Co-responsibility for public policy
By ARCHBISHOP ALFRED C. HUGHES
January 14, 2004
The Catechism of the Catholic Church makes clear that all Catholics have a
personal responsibility to participate in promoting the common good in
accordance with their vocation in life. Those holding public office have a
special responsibility. The goal of this participation is to help shape a public
policy that is in conformity as much as possible with the law rooted in our
nature that governs us all, no matter what our religious belief. Thus, they are
called to try to ensure that the laws that govern us protect human life, respect
the human person, preserve the unique nature of marriage, support family, ensure
the safety of children, guarantee religious freedom and make it possible for all
citizens to share in the conditions that are necessary for human living.
But Catholics also experience a certain freedom in developing legislation
that is, as much as possible, in conformity with the natural law. There can be
different strategies for realizing fundamental values. There are going to be
differences in the application of the basic principles of political theory.
Sometimes the technical complexity of issues makes diverse human judgments
What, then, is the responsibility of Catholic public officials to translate
their moral convictions on the life issues into public policy? Let us first
address those issues that admit of no exceptions: abortion, physician-assisted
suicide, homicide, the destruction of human embryos in artificial fertilization,
stem cell research and cloning. In each of these, the issues are clear-cut. We
cannot do what is wrong even for good purposes.
SOMETIMES public officials have to make a prudential judgment that at a given
time in human history, only imperfect legislation is possible. If the intent of
this effort is to limit the evil as much as possible, no other approach to
legislation seems feasible and the legislation does not eliminate the
possibility of introducing more restrictive laws in a more favorable political
climate, it is legitimate for public officials to support such legislation. It
is always important, however, that such public officials are publicly on record
in support of legislation which is committed to the truth about the fullness of
respect for human life.
Other life issues call for the exercise of prudential judgments in human
situations. For instance, a pastoral judgment needs to be made whether in a
particular instance capital punishment is morally justifiable. Our Holy Father
and the United States Bishops have cautioned that in their judgment the
situations that justify capital punishment are severely limited, if not
non-existent. Another example is that with regard to war. The Church teaches
that war needs to be a last resort and that very specific conditions need to be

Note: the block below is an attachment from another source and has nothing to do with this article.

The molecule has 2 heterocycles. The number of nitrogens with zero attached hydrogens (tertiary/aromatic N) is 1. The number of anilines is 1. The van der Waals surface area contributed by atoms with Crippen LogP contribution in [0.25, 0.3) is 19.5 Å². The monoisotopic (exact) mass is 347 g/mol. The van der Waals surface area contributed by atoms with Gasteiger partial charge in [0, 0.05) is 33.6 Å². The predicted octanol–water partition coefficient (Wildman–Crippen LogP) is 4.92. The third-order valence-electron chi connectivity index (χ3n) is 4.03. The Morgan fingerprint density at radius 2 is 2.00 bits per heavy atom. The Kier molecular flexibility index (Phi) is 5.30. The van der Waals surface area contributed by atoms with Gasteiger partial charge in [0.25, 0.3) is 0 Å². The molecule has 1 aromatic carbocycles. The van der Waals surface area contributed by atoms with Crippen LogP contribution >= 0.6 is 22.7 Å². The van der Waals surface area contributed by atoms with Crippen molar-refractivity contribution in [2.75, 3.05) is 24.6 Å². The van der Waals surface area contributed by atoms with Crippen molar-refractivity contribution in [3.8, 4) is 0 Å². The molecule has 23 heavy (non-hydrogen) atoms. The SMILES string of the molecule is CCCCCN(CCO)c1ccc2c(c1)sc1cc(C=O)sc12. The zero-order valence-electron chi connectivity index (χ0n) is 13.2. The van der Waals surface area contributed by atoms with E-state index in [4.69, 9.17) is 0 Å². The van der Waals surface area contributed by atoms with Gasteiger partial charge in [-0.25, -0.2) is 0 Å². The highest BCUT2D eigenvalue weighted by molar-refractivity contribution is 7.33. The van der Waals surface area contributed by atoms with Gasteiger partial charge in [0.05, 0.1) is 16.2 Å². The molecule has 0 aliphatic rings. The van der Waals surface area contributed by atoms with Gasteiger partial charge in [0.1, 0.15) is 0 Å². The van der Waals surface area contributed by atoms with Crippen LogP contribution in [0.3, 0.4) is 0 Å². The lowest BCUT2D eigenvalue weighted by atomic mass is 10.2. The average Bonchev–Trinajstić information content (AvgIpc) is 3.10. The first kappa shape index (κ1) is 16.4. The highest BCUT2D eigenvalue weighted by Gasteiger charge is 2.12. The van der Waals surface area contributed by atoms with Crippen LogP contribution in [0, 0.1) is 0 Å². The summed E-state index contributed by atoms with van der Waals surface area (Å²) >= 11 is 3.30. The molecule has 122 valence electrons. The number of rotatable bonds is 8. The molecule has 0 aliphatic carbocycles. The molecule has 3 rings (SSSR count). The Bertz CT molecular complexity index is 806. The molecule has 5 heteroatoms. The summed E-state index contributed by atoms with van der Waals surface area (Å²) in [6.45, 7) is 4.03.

fulfilled. The "Catechism of the Catholic Church" indicates that the
responsibility to make such decisions about war weighs heavily upon those who
have the responsibility for the common good (cf. CCC, 2309).
In the other life issues, it is always important to witness to what is
morally correct. At the same time, we preserve the rightful freedom of
individuals to make prudential judgments about the use of extraordinary means to
prolong life when a person is terminally ill. In the area of artificial
contraception, it may not be realistic to try to adopt legislation to make it
illegal, but it is certainly possible to work for legislation to ensure the
rightful freedom of conscience for medical workers, health care facilities and
pharmacists to abide by their moral convictions and to protect citizens from
having to pay for the provision of contraceptive services to others. When it
comes to ensuring the rights of the poor, there will inevitably be conflicting
strategies. It is the responsibility of public officials to devise and support
those strategies that most fulfill responsibility to ensure that all people have
access to the basic necessities of life.
A recent Vatican document, "A Doctrinal Note on Some Questions Regarding the
Participation of Catholics in Political Life," offers valuable guidance in the
above issues for public figures. This document does not propose a Catholic
agenda, but clarifies for Catholics those truths that are rooted in nature. The
Louisiana bishops are sending a copy of this document to each of our elected
Catholic public officials in Baton Rouge and Washington. When Catholic officials
openly support the taking of human life in abortion, euthanasia or the
destruction of human embryos, they are no longer faithful members in the Church
and should not partake of Holy Communion. Moreover, citizens who promote this
unjust taking of human life by their vote or support of such candidates share in
responsibility for this grave evil.
Public discourse needs to be marked by civility. We need courage and honesty
to speak the truth about human life. We need humility to listen to both friend
and opponent. We need perseverance to continue the struggle for the protection
of human life. We need prudence to know when and how to act in the public arena.
God grant us all the wisdom and courage only he can give.